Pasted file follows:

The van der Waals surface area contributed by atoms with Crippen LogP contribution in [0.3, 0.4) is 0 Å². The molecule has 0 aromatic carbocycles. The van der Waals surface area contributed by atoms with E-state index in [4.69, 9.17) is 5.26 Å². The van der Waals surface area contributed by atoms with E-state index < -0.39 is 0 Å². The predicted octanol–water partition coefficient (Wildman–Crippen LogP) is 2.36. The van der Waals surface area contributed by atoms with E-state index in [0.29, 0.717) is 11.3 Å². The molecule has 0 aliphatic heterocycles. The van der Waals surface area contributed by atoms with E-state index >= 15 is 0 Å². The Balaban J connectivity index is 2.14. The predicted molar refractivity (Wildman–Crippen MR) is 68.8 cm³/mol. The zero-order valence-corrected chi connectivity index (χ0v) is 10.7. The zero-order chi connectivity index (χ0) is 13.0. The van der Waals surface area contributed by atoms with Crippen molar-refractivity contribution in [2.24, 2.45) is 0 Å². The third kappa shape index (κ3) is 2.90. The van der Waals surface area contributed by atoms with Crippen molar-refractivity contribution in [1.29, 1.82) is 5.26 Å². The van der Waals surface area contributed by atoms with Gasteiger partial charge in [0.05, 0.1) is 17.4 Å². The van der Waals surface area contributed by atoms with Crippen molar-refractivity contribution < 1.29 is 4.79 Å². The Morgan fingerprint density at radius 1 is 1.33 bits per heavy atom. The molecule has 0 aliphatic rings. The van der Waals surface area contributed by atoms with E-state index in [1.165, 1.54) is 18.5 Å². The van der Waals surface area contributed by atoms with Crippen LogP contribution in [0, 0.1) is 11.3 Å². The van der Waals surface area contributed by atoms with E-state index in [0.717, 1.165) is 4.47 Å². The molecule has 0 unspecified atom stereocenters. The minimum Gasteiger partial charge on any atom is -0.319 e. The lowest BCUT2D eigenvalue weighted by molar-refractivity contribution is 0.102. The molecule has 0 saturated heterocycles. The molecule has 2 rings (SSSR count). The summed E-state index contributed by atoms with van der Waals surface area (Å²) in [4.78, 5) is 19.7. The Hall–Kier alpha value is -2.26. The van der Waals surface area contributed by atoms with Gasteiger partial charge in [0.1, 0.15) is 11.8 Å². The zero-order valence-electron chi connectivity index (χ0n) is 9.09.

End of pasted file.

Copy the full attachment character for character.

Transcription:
The van der Waals surface area contributed by atoms with Crippen LogP contribution in [0.3, 0.4) is 0 Å². The molecule has 0 aromatic carbocycles. The van der Waals surface area contributed by atoms with E-state index in [4.69, 9.17) is 5.26 Å². The van der Waals surface area contributed by atoms with E-state index < -0.39 is 0 Å². The predicted octanol–water partition coefficient (Wildman–Crippen LogP) is 2.36. The van der Waals surface area contributed by atoms with E-state index in [0.29, 0.717) is 11.3 Å². The molecule has 0 aliphatic heterocycles. The van der Waals surface area contributed by atoms with E-state index >= 15 is 0 Å². The Balaban J connectivity index is 2.14. The predicted molar refractivity (Wildman–Crippen MR) is 68.8 cm³/mol. The zero-order valence-corrected chi connectivity index (χ0v) is 10.7. The zero-order chi connectivity index (χ0) is 13.0. The van der Waals surface area contributed by atoms with Crippen molar-refractivity contribution in [2.24, 2.45) is 0 Å². The third kappa shape index (κ3) is 2.90. The van der Waals surface area contributed by atoms with Crippen molar-refractivity contribution in [1.29, 1.82) is 5.26 Å². The van der Waals surface area contributed by atoms with Gasteiger partial charge in [0.05, 0.1) is 17.4 Å². The van der Waals surface area contributed by atoms with Crippen molar-refractivity contribution < 1.29 is 4.79 Å². The Morgan fingerprint density at radius 1 is 1.33 bits per heavy atom. The molecule has 0 aliphatic rings. The van der Waals surface area contributed by atoms with E-state index in [1.165, 1.54) is 18.5 Å². The van der Waals surface area contributed by atoms with Crippen LogP contribution in [0, 0.1) is 11.3 Å². The van der Waals surface area contributed by atoms with E-state index in [0.717, 1.165) is 4.47 Å². The molecule has 0 unspecified atom stereocenters. The minimum Gasteiger partial charge on any atom is -0.319 e. The lowest BCUT2D eigenvalue weighted by molar-refractivity contribution is 0.102. The molecule has 0 saturated heterocycles. The molecule has 2 rings (SSSR count). The summed E-state index contributed by atoms with van der Waals surface area (Å²) in [4.78, 5) is 19.7. The Hall–Kier alpha value is -2.26. The van der Waals surface area contributed by atoms with Gasteiger partial charge in [0.1, 0.15) is 11.8 Å². The zero-order valence-electron chi connectivity index (χ0n) is 9.09.